Proposed Vancouver pilot program aims to address housing for 'missing middle'
A condo building is seen under construction surrounded by houses in Vancouver, B.C., on March 30, 2018. ( THE CANADIAN PRESS/Darryl Dyck)
VANCOUVER -- A proposed pilot program aimed at creating more housing for the "missing middle" will be debated at Vancouver's next council meeting.
The program was designed to create more affordable housing stock in the city by allowing owners of single-detached houses to sub-divide their homes to create more individual units, provided up to two units are made available for middle-income earners.
"Right now, owning a home in Vancouver in residential neighbourhoods is a faraway dream for middle income households," Stewart said.
According to data from the city, the average price of a detached home in East Vancouver is $1.4 million, meaning just 2.5 per cent of income owners would be able to afford one.
Additionally, 57 per cent of land in Vancouver is zoned for single detached homes, translating into 68,000 such lots across the city.
The new pilot program would allow for up to four market units, two mandatory middle-income units, plus the option of having rental units on a standard lot. It's hoped this new program will help open up the prospect of home ownership to 50 per cent of the city's population.
Stewart says the program will help make home ownership in Vancouver a reality for more people and help build a stock of housing that won't be subject to rising property values and speculation.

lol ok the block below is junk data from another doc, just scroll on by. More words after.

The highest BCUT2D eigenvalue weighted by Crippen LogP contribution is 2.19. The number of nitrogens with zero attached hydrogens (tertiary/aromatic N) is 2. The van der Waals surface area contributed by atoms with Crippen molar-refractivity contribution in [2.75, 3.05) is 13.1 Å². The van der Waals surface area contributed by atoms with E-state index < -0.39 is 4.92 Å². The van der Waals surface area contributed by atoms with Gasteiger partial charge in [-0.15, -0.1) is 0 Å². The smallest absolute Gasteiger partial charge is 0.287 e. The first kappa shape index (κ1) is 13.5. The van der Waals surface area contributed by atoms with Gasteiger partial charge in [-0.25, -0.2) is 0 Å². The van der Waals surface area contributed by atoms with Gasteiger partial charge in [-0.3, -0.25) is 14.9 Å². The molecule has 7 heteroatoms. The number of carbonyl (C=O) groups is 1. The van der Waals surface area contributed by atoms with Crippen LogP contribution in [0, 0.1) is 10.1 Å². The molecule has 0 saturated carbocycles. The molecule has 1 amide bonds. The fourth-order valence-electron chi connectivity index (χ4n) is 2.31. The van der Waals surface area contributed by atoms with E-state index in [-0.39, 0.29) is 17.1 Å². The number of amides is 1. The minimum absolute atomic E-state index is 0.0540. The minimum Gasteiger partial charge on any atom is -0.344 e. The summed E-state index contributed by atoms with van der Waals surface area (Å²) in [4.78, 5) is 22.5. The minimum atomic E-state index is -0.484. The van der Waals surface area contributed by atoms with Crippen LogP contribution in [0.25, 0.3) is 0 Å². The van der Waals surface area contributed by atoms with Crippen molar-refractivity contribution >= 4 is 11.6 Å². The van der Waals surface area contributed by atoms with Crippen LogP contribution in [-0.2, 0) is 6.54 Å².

The goal is to have 100 homes participate in the pilot project, which would be spread across all neighbourhoods that are currently zoned for single-detached homes.
This would give owners the ability to stratify the property, provided up to two middle-income units are built.
Homeowners who choose to participate in the program would need to pay out of pocket to build the additional units themselves, Stewart said.
The middle-income homes would be guaranteed permanently to affordable households, Stewart says. Those who purchase the so-called affordable unit would need to qualify through showing their previous year's income tax returns and would have a combined income of approximately $80,000.
Any new builds would need to be the same height as they exist today, and would exclude homes that currently have renters. It would also exclude heritage homes.